OM. CHAPTER 17. LEAN OPERATING SYSTEMS. DAVID A. COLLIER AND JAMES R. EVANS. Chapter 17 Learning Outcomes. l e a r n i n g o u t c o m e s. LO1 Explain the four principles of lean operating systems. LO2 Describe the basic lean tools and approaches.
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LEAN OPERATING SYSTEMS
DAVID A. COLLIER
JAMES R. EVANS
l e a r n i n g o u t c o m e s
LO1 Explain the four principles of lean operating systems.
LO2 Describe the basic lean tools and approaches.
LO3Explain how lean principles are used in manufacturing and service organizations.
LO4Describe the concepts and philosophy of just-in- time operating systems.
here’s our pizza?” Rachel asked. “I don’t know,” said her dad, “but I think I have an idea. . . .” Peering back across the next table into the kitchen, Steve sees mass confusion. The kitchen is crammed with workers running in all directions. Some workers are rushing about madly while others stand by idly, unsure of what to do. Other workers are cleaning up discarded pieces of dough and excess toppings from the floor. Several assistant managers are directing every step of the pizza-making process. Next to each workstation are piles of unfinished pizzas waiting for the addition of sauce, toppings, or cheese. Between the oven and the packaging table are piles of pizzas that have been set aside because they were made incorrectly. In one corner of the kitchen are stacked boxes of dough, meats, and cheeses from suppliers, none of which has been checked or properly stored. “Be patient, Rachel,” Steve sighed, “we’ll get it eventually. . . .”
What do you think?Can you cite any personal experiences in your work or around your school where you have observed similar inefficiencies as in the pizza kitchen?
Lean enterpriserefers to approaches that focus on the elimination of waste in all forms, and smooth, efficient flow of materials and information throughout the value chain to obtain faster customer response, higher quality, and lower costs.
Manufacturing and service operations that apply these principles are often calledlean operating systems.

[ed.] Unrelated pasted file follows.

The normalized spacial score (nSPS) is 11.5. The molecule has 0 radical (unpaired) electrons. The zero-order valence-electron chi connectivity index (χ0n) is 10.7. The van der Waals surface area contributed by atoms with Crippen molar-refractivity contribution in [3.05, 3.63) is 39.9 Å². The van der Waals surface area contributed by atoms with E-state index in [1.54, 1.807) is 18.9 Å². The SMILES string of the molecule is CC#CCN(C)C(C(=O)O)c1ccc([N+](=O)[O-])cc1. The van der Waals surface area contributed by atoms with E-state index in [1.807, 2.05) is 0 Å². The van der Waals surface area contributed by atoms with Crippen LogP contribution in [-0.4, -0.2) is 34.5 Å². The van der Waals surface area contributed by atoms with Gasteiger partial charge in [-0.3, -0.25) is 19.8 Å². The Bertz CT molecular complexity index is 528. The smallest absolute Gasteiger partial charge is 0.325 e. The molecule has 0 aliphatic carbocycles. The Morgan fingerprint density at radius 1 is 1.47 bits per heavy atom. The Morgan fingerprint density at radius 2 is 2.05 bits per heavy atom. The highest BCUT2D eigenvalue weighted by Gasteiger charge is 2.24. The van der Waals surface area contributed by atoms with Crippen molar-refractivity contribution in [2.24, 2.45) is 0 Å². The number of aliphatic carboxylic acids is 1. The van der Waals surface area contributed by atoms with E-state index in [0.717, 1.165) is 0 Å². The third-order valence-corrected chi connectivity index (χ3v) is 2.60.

Lean concepts were initially developed and implemented by the Toyota Motor Corporation.
Common Examples of Waste in Organizations
A Water-Level Analogy of Waste
Integrated Manufactured Good Recovery Value Chain
Timken’s DMAIC Toolkit for Lean Six Sigma
A Two-Card Kanban JIT Operating System
Number of Kanban Cards Required:
K = d(p + w)(1+ ) [17.1]
where K = the number of Kanban cards in the operating system.
d = the average daily production rate as determined from the master production schedule.
w = the waiting time of Kanban cards in decimal fractions of a day (that is, the waiting time of a part).
p = the processing time per part, in decimal fractions of a day.
C = the capacity of a standard container in the proper units of measure (parts, items, etc.).
= a policy variable determined by the efficiency of the process and its workstations and the uncertainty of the workplace, and therefore, a form of safety stock usually ranging from 0 to 1. However, technically there is no upper limit on the value of .
The number of Kanban cards is directly proportional to the amount of work-in-process inventory.
Managers and employees strive to reduce the number of cards in the system through reduced lead times (p or w), lower α values, or other improvements.
WIP inventories are similar to the water level in a lake. High levels hide critical inefficiencies. By reducing inventories, inefficiencies are exposed and must be solved using a JIT system.
Example JIT Characteristics and Best Practices